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DURING my first year at college, Radcliffe meant brunches, holiday receptions and a minor commitment to the undergraduate women's community. When Matina S. Horner resigned her position and Radcliffe began looking for a new president, I was excited about the prospect of a more effective Radcliffe.
When Linda S. Wilson was chosen for the post, I thought she could bring about this change. Wilson's record as a respected scientist and advocate for faculty diversity at the University of Michigan revealed her potential for improving Radcliffe tremendously.
I then thought of the specific needs of undergraduate women at Harvard-Radcliffe that Wilson could begin to address: better security, improved minority and women faculty hiring, a women's center, a way to discourage the flight of women from the natural sciences and a means of educating our fellow students about the dangers of sexism and using sexist language.
I planned to go to Wilson's office hours to discuss these concerns. I was dismayed to find out that her office hours last only from 4 p.m. to 5:30 p.m on Thursdays. This was the first sign that Wilson was not prepared to consider student suggestions and act upon them.
As the months progressed, I realized that Wilson had set a course for Radcliffe that would not easily be altered by the opinions of undergraduate women.
WILSON'S acceptance of the Radcliffe College Board of Trustees' goal of "enrich[ing] the lives of undergraduates" first appeared in the September 1989 issue of the Radcliffe Quarterly.
Wilson later defined this goal as improving connections between undergraduates and post-graduate research at Radcliffe. In the Radcliffe Quarterly, she stated that she "will strive to provide an enabling environment for research and scholarship and to increase the linkages between those activities and the lives of undergraduates."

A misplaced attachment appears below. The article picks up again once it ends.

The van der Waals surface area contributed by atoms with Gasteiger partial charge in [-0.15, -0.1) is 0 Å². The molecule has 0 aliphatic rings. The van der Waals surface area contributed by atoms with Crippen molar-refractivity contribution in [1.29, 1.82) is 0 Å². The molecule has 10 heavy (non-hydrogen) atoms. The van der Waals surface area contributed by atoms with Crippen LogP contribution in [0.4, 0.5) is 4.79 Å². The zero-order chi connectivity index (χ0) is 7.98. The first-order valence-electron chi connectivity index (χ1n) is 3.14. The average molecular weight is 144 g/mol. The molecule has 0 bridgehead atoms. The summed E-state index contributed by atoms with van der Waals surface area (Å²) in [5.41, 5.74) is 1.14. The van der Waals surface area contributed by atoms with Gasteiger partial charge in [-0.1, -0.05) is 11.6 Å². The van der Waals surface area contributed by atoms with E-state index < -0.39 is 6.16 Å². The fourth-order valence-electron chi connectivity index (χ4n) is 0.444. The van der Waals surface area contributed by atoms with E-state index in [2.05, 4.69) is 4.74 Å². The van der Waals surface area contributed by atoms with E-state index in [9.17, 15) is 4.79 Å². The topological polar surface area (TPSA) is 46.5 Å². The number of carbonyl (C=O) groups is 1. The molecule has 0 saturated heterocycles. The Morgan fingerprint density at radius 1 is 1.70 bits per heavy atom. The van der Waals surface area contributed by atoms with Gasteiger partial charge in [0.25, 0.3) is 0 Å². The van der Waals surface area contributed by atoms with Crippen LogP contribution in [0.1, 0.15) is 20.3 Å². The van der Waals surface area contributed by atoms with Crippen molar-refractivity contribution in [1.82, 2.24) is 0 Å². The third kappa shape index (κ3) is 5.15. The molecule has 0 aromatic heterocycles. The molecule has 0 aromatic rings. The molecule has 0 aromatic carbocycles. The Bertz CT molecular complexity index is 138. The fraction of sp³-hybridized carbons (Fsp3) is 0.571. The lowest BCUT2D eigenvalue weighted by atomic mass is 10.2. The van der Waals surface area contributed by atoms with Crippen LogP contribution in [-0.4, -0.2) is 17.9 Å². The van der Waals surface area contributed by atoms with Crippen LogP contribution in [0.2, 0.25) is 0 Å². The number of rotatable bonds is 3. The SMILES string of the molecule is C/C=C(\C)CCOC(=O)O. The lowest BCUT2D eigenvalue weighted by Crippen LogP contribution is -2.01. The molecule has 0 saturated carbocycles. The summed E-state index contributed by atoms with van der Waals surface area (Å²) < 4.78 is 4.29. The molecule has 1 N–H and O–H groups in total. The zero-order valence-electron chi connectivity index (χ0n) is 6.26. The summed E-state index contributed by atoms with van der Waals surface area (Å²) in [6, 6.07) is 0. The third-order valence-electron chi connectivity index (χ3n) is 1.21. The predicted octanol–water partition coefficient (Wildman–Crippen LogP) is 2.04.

Unfortunately, the relentless pursuit of this vision leaves little room for more relevant problems that undergraduates may face. The focus on graduate programs implicitly devalues the concerns of undergraduate women.
When asked about the dearth of female undergraduates in the sciences at a holiday reception, Wilson suggested having research fellows at the Mary Bunting Institute serve as role models for undergraduate women at Harvard-Radcliffe. She envisioned undergraduates speaking to Bunting fellows and then eventually choosing to pursue postdoctoral research at the Bunting Institute.
Did Wilson consider the effects of the lack of female graduate students and faculty in the sciences? Or the impact on women of harrassment in science courses? Since Wilson herself is a scientist, I had hoped she would be concerned with the dwindling number of women science concentrators and advocate additional hiring of women faculty who could act as true role models for undergraduate women. But Wilson's focus on the Bunting Institute merely diverted attention from the real problems facing women in science.
Perhaps Wilson has not thought about the key issues facing undergraduate women. At a recent event, Wilson seemed surprised to hear calls for a women's center on campus. She argued that a student center might be more appropriate than a women's center, despite the increased need for a central location to sponsor women's events.
Another possibility is that Wilson is afraid to raise controversial issues. When confronted by her inaction, she gives the excuse that she is "earning her stripes" and cannot criticize Harvard-Radcliffe, or simply make suggestions to Harvard-Radcliffe administrators, because she is a "newcomer."
How long does this "newcomer" status last? When will Wilson make the transition from a "newcomer" to a president who effects a change in the undergraduate women's community? Will Wilson have "earned her stripes" by the time my classmates and I follow our presumed role models' footsteps and begin post-doctoral research at the Bunting Institute?
ON FEBRUARY 23, when Linda Wilson is officially inaugurated, we will witness the beginning of a new era at Radcliffe. This new era might signify more holiday receptions, a senior brunch, the senior soiree, and a minor committment to the undergraduate women's community. But it can mean more. If Wilson makes a more earnest attempt to listen to undergraduate women and concentrates less on graduate programs, Radcliffe will take an important first step towards truly "enrich[ing] the lives of undergraduate women."
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